(Re-edited and updated December 2018)
Another day, the same bus – we were going from the El Zaino entrance of the Parque Tayrona to Palomino.
|Take me to the river.|
The former fishermen’s village Palomino is located about 50 km further east so that the bus takes you there in about an hour. The is sort of booming; because it has one of Colombia’s nicest beaches and a river with a major fun factor.
Palomino is a slightly shabby village between a road and a nice stretch of beach, home to about 4,000 people and frequented mainly by the hippie-ish backpacker crowd. Thus there are many, many hostels – and if this is still too bourgeois for you, you can rent only a hammock for a handful of dollars.
|Colombian “Natty Dreadlocks” selling jewelry on the beach.|
You can hear the late Bob Marley at every corner. Rasta culture rules. It’s amazing how the relatively small island of Jamaica enriched hippiebackpackertourism all over the world.
So anyway, we didn’t come here to listen to the Rivers of Babylon, we came here to float down river Palomino. Although the village is mainly a beach location, it is at the same time on the foothills of the Sierra Nevada Mountains of Colombia, world’s highest coastal peak. Therefore, there is not only the ocean, there is also a river.
The good people of Palomino found a way to turn this river into a stream of gold: They offer floating down in lorry tires – great fun for young and old.
For a couple of pesos the owner hands you a tube and hires a young man on a motorbike for you and off you go.
It’s not very handy to carry a huge tube while riding a bike. Therefore they invented the technique of sliding the tube over both riders.
|Safety first: What an airbag!|
You get into the river somewhere in the jungle, the bike gets you there approximately halfway, then you have to walk for about half an hour on a very narrow and very steep mud trail.
|Carrying the tire through the rainforest.|
Once you get to the river shore, you make yourself comfortable in the tube, you wiggle and giggle and shriek – that’s not the official part of the program, but everybody does – and off you float.
|Hang in there! Floating down rio Palomino|
It’s great fun, but don’t think that you can just hang in there and let the mighty river do all the work! If you do that, you end up against rocks and in the bushes. There were co-tubers floating from bush to bush, but that’s only fun for others, and while the water has a suspicious appearance, at the shores it’s plain disgusting. I know that because I got there twice.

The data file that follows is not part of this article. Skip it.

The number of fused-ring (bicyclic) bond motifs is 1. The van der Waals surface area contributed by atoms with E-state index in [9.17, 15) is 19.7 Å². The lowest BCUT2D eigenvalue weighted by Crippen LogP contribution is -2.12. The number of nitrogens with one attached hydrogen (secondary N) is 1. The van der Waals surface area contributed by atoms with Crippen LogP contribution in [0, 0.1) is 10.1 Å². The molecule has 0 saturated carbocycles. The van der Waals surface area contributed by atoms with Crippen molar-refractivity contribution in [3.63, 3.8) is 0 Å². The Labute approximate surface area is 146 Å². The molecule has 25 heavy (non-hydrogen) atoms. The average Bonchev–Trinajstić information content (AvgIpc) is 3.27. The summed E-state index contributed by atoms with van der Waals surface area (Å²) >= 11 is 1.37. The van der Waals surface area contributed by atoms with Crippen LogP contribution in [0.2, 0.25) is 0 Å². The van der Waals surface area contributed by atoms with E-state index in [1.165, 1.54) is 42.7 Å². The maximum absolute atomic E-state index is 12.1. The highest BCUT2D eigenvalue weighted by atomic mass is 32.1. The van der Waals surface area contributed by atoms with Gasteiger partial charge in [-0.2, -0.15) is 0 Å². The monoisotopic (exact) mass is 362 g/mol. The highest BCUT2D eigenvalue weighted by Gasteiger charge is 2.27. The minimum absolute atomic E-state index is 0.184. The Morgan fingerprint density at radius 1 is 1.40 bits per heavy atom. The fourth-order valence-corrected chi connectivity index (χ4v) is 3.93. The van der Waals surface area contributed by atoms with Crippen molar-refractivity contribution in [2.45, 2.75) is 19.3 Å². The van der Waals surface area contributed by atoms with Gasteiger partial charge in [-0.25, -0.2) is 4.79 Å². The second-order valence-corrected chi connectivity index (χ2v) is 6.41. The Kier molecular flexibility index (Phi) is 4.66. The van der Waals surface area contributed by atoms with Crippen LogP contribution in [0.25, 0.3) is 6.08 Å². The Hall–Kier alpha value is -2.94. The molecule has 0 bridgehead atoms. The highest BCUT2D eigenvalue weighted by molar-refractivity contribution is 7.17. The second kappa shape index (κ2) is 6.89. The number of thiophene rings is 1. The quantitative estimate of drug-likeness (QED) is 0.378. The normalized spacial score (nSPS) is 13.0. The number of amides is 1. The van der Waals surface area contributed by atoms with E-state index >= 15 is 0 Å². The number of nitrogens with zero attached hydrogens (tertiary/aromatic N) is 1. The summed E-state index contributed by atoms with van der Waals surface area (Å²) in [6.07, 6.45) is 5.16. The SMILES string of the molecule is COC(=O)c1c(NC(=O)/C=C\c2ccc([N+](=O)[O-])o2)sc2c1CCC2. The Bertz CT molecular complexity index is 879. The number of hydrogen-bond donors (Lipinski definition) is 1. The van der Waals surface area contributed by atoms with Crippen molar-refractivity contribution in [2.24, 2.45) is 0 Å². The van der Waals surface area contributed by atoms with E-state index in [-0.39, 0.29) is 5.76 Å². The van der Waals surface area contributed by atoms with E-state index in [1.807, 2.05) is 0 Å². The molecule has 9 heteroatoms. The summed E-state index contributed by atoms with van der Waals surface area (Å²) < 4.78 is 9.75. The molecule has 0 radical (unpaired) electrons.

So what you have to do is to observe the course of the river and the rapids and navigate with your arms as quick and frantic as you can.
But there are also long smooth parts where you can relax and appreciate the mighty jungle with its numberless species of majestic trees. You can watch colorful birds sitting on branches above your head, from time to time diving to get something out of the water; which means there is something in the water, that’s attractive to birds. My butt is hanging in this water…
Anyway, it’s so beautiful and relaxing.
If you worry about safety: The danger, that you capsize because your bottom touches ground is in many parts bigger than drowning.
After approximately two hours – depending on your navigation skills – the fun is over and you reach the beach, i. e. a sandbank separating the river from the ocean.
|The tubing was wet, the ocean is wild.|
There you can just leave the tire and jump into the crashing waves that are rather for surfers than for swimmers.
However, the beach of Palomino was my favorite in Colombia so spending at least two days here is absolutely worth it.
Places to sleep and places to eat:
Along the main dust street stretching about one mile from the principal road Troncal del Caribe to the beach are many guesthouses, cabanas, hostels, and nicer hotels to choose from.
Many of them have an adjacent restaurant and since it’s a bit hippie-ish, it’s easy to get vegetarian or even vegan food here.
Important to know:
There is no bank or ATM in Palomino. Best you bring enough pesos for your stay. You can also change US Dollars at some of the guest houses and restaurants, but you’ll probably get a worse exchange rate; which shouldn’t be that dramatic since you probably won’t need to change large amounts.
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